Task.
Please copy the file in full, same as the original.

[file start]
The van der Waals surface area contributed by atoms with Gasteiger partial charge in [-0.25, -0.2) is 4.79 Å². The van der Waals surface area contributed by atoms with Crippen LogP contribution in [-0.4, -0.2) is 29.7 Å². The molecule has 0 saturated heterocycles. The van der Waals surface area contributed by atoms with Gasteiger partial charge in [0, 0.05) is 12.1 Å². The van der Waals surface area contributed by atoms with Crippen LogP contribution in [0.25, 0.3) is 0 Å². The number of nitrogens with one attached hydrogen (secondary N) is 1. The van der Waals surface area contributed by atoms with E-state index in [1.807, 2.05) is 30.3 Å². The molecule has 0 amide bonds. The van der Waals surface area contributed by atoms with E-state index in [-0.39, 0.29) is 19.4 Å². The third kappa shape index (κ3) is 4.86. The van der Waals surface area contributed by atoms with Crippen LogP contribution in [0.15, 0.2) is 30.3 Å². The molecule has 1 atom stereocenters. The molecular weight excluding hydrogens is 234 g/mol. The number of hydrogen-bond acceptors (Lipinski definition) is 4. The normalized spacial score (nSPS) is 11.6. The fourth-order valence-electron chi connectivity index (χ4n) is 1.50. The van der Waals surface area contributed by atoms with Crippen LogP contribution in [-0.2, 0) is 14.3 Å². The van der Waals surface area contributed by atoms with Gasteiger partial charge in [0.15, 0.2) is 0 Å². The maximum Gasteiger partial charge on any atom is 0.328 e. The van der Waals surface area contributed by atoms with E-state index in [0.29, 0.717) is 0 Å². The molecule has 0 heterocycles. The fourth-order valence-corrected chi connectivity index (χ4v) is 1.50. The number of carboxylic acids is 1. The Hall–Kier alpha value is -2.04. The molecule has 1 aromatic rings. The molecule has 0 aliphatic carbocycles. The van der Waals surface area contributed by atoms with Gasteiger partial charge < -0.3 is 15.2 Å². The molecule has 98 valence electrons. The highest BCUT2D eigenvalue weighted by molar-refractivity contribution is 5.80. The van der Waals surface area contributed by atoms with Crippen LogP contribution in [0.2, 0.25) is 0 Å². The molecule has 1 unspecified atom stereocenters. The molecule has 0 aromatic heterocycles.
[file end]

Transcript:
The van der Waals surface area contributed by atoms with Gasteiger partial charge in [-0.25, -0.2) is 4.79 Å². The van der Waals surface area contributed by atoms with Crippen LogP contribution in [-0.4, -0.2) is 29.7 Å². The molecule has 0 saturated heterocycles. The van der Waals surface area contributed by atoms with Gasteiger partial charge in [0, 0.05) is 12.1 Å². The van der Waals surface area contributed by atoms with Crippen LogP contribution in [0.25, 0.3) is 0 Å². The number of nitrogens with one attached hydrogen (secondary N) is 1. The van der Waals surface area contributed by atoms with E-state index in [1.807, 2.05) is 30.3 Å². The molecule has 0 amide bonds. The van der Waals surface area contributed by atoms with E-state index in [-0.39, 0.29) is 19.4 Å². The third kappa shape index (κ3) is 4.86. The van der Waals surface area contributed by atoms with Crippen LogP contribution in [0.15, 0.2) is 30.3 Å². The molecule has 1 atom stereocenters. The molecular weight excluding hydrogens is 234 g/mol. The number of hydrogen-bond acceptors (Lipinski definition) is 4. The normalized spacial score (nSPS) is 11.6. The fourth-order valence-electron chi connectivity index (χ4n) is 1.50. The van der Waals surface area contributed by atoms with Crippen LogP contribution in [-0.2, 0) is 14.3 Å². The van der Waals surface area contributed by atoms with Gasteiger partial charge in [0.15, 0.2) is 0 Å². The maximum Gasteiger partial charge on any atom is 0.328 e. The van der Waals surface area contributed by atoms with E-state index in [0.29, 0.717) is 0 Å². The molecule has 0 heterocycles. The fourth-order valence-corrected chi connectivity index (χ4v) is 1.50. The number of carboxylic acids is 1. The Hall–Kier alpha value is -2.04. The molecule has 1 aromatic rings. The molecule has 0 aliphatic carbocycles. The van der Waals surface area contributed by atoms with Gasteiger partial charge < -0.3 is 15.2 Å². The molecule has 98 valence electrons. The highest BCUT2D eigenvalue weighted by molar-refractivity contribution is 5.80. The van der Waals surface area contributed by atoms with Crippen LogP contribution in [0.2, 0.25) is 0 Å². The molecule has 1 unspecified atom stereocenters. The molecule has 0 aromatic heterocycles.